Keywords: fingerprint, indoor localization, MSE, database update Classification: Navigation, Guidance and Control Systems
 C.M. Takenga and K. Kyamakya, “Robust positioning system based on finger- print approach,” Proceedings of the 5th ACM International Workshop on Mo- bility Management and Wireless Access, pp. l–8, 2007. DOI: 10.1145/1298091. 1298093
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Abstract: With the aim of sharing information about the technical aspects of immunohistochemistry (IHC) and facilitating the selec-
tion of suitable antibodies for histopathological examination, this technical report describes the results of a questionnaire distributed during the period of 2018 to 2019 among members of the Conference on Experimental Animal Histopathology. Additionally, it de- scribes the immunological properties and supplier details (clone, supplier, catalog number, species reactivity, etc.) as well as the IHC staining conditions (fixing solution, fixing time, embedding, antigen retrieval method, antibody dilution, incubation time, incubation temperature, positive control tissue, blocking condition, secondary antibody information, etc.) for a total of 509 primary antibodies (comprising 220 different types). These survey results were an update on the contents reported by CEAH in 2017. (DOI: 10.1293/ tox.2021-0006; J Toxicol Pathol 2021; 34: 161–180)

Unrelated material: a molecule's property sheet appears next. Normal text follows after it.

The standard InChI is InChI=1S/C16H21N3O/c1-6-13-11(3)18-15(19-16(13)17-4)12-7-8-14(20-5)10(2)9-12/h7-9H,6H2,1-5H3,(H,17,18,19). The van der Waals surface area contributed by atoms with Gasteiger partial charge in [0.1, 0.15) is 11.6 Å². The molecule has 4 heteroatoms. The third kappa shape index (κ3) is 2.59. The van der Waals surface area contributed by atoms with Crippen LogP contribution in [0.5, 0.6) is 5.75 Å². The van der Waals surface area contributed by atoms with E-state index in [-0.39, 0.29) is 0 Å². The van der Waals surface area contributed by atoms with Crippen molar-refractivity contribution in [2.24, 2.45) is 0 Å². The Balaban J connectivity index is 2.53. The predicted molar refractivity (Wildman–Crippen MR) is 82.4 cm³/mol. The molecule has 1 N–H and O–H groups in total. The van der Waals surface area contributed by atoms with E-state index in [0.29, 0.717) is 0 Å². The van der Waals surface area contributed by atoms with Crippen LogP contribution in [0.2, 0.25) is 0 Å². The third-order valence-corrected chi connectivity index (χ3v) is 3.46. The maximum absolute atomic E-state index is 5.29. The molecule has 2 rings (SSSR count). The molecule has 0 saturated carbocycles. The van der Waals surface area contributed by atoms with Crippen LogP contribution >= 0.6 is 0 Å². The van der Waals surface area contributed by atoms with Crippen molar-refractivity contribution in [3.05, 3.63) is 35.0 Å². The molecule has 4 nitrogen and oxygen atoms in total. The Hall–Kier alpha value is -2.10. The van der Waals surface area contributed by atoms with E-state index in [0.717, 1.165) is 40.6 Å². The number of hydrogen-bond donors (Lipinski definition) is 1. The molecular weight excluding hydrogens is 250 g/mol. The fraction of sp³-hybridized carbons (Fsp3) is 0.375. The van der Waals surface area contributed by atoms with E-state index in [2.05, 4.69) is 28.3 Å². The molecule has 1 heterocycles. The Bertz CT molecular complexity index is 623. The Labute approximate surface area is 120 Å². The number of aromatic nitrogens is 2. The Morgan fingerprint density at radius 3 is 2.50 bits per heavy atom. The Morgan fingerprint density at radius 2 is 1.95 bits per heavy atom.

The field of stem cell transplantation continues to advance very rapidly (1). The term “bone marrow transplantation " now has become less used. Instead of bone marrow cells, peripheral blood stem cells (PBSC), or cord blood cells are increasingly used for hematopoietic rescue operations. In the 1980 s, we recognized that hematopoietic progenitor cells circulated in the blood during the marrow recovery phase of myelosuppressive chemotherapy and could be concentrated for transplantation by repeated aphereses (2, 3). Thereafter hematopoietic growth factors came into clinical use, which markedly improved the efficiency of PBSC collection and accelerated hematopoietic recovery following transplantation (4). Over the last decade, the use of PBSC and better supportive care techniques have made high-dose chemotherapy comparatively safe with less than a 2-3% mortality rate in experienced centers (5). Thus, it has now been widely applied even in community hospitals (6). Recently, PBSC also began to be applied as an allogeneic stem cell source for the treatment of hematologic malignancies (7). Nonetheless, the exact mechanism of stem cell mobilization is poorly understood, and the biology of PBSC remains incompletely defined. In this review, we update recent progress in this field. PERIPHERAL BLOOD AS A STEM CELL SOURCE Mobilization